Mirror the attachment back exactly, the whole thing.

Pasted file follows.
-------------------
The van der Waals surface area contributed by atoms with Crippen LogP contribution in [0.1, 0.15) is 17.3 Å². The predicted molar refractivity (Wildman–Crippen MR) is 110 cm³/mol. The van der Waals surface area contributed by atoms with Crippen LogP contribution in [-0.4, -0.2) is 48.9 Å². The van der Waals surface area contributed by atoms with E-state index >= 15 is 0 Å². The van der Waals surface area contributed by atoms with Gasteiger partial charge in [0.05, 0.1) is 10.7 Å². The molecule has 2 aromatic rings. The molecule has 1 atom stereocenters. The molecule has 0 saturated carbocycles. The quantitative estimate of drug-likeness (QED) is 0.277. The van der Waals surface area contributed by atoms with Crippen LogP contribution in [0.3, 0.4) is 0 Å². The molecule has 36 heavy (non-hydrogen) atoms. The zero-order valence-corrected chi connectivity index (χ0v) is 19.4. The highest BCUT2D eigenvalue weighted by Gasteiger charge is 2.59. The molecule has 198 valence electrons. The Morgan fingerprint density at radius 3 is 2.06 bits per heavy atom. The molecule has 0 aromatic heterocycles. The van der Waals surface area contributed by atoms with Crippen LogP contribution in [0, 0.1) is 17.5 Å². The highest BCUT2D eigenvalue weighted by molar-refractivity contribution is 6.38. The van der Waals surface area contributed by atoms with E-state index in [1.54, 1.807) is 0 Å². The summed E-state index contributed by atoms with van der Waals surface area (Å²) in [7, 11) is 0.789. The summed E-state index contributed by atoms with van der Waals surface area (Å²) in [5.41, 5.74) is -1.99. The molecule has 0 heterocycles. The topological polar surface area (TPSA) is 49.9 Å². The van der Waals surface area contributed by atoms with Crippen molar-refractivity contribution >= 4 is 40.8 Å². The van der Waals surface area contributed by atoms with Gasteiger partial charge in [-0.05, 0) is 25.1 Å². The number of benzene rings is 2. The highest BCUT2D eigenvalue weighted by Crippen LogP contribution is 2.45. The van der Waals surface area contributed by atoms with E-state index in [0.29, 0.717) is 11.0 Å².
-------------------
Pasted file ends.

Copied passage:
The van der Waals surface area contributed by atoms with Crippen LogP contribution in [0.1, 0.15) is 17.3 Å². The predicted molar refractivity (Wildman–Crippen MR) is 110 cm³/mol. The van der Waals surface area contributed by atoms with Crippen LogP contribution in [-0.4, -0.2) is 48.9 Å². The van der Waals surface area contributed by atoms with E-state index >= 15 is 0 Å². The van der Waals surface area contributed by atoms with Gasteiger partial charge in [0.05, 0.1) is 10.7 Å². The molecule has 2 aromatic rings. The molecule has 1 atom stereocenters. The molecule has 0 saturated carbocycles. The quantitative estimate of drug-likeness (QED) is 0.277. The van der Waals surface area contributed by atoms with Crippen LogP contribution in [0.3, 0.4) is 0 Å². The molecule has 36 heavy (non-hydrogen) atoms. The zero-order valence-corrected chi connectivity index (χ0v) is 19.4. The highest BCUT2D eigenvalue weighted by Gasteiger charge is 2.59. The molecule has 198 valence electrons. The Morgan fingerprint density at radius 3 is 2.06 bits per heavy atom. The molecule has 0 aromatic heterocycles. The van der Waals surface area contributed by atoms with Crippen LogP contribution in [0, 0.1) is 17.5 Å². The highest BCUT2D eigenvalue weighted by molar-refractivity contribution is 6.38. The van der Waals surface area contributed by atoms with E-state index in [1.54, 1.807) is 0 Å². The summed E-state index contributed by atoms with van der Waals surface area (Å²) in [7, 11) is 0.789. The summed E-state index contributed by atoms with van der Waals surface area (Å²) in [5.41, 5.74) is -1.99. The molecule has 0 heterocycles. The topological polar surface area (TPSA) is 49.9 Å². The van der Waals surface area contributed by atoms with Crippen molar-refractivity contribution >= 4 is 40.8 Å². The van der Waals surface area contributed by atoms with Gasteiger partial charge in [-0.05, 0) is 25.1 Å². The number of benzene rings is 2. The highest BCUT2D eigenvalue weighted by Crippen LogP contribution is 2.45. The van der Waals surface area contributed by atoms with E-state index in [0.29, 0.717) is 11.0 Å².